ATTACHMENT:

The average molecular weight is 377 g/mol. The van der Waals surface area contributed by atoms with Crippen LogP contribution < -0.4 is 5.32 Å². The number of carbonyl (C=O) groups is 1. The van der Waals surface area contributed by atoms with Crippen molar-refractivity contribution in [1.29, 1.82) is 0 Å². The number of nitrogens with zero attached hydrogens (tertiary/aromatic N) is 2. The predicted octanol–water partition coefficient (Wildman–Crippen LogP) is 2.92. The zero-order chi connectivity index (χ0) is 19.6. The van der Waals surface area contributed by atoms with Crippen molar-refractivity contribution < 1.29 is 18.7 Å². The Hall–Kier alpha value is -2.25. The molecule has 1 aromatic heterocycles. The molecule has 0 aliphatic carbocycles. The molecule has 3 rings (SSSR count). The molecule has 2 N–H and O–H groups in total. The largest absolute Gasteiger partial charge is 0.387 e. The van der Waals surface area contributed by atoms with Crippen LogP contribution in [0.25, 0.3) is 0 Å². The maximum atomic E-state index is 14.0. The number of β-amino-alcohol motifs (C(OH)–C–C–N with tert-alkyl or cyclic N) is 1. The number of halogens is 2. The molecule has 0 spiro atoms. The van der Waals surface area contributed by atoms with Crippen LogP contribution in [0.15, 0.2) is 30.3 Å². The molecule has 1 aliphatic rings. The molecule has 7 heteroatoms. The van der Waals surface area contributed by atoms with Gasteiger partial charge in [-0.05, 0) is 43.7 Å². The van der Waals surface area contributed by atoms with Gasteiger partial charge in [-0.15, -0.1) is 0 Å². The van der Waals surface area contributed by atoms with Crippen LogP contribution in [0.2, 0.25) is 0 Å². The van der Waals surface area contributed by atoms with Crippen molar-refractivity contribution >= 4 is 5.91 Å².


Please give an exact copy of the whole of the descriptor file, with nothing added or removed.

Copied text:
The average molecular weight is 377 g/mol. The van der Waals surface area contributed by atoms with Crippen LogP contribution < -0.4 is 5.32 Å². The number of carbonyl (C=O) groups is 1. The van der Waals surface area contributed by atoms with Crippen molar-refractivity contribution in [1.29, 1.82) is 0 Å². The number of nitrogens with zero attached hydrogens (tertiary/aromatic N) is 2. The predicted octanol–water partition coefficient (Wildman–Crippen LogP) is 2.92. The zero-order chi connectivity index (χ0) is 19.6. The van der Waals surface area contributed by atoms with Crippen molar-refractivity contribution < 1.29 is 18.7 Å². The Hall–Kier alpha value is -2.25. The molecule has 1 aromatic heterocycles. The molecule has 0 aliphatic carbocycles. The molecule has 3 rings (SSSR count). The molecule has 2 N–H and O–H groups in total. The largest absolute Gasteiger partial charge is 0.387 e. The van der Waals surface area contributed by atoms with Crippen LogP contribution in [0.25, 0.3) is 0 Å². The maximum atomic E-state index is 14.0. The number of β-amino-alcohol motifs (C(OH)–C–C–N with tert-alkyl or cyclic N) is 1. The number of halogens is 2. The molecule has 0 spiro atoms. The van der Waals surface area contributed by atoms with Crippen LogP contribution in [0.15, 0.2) is 30.3 Å². The molecule has 1 aliphatic rings. The molecule has 7 heteroatoms. The van der Waals surface area contributed by atoms with Gasteiger partial charge in [-0.05, 0) is 43.7 Å². The van der Waals surface area contributed by atoms with Gasteiger partial charge in [-0.15, -0.1) is 0 Å². The van der Waals surface area contributed by atoms with Crippen LogP contribution in [0.2, 0.25) is 0 Å². The van der Waals surface area contributed by atoms with Crippen molar-refractivity contribution >= 4 is 5.91 Å².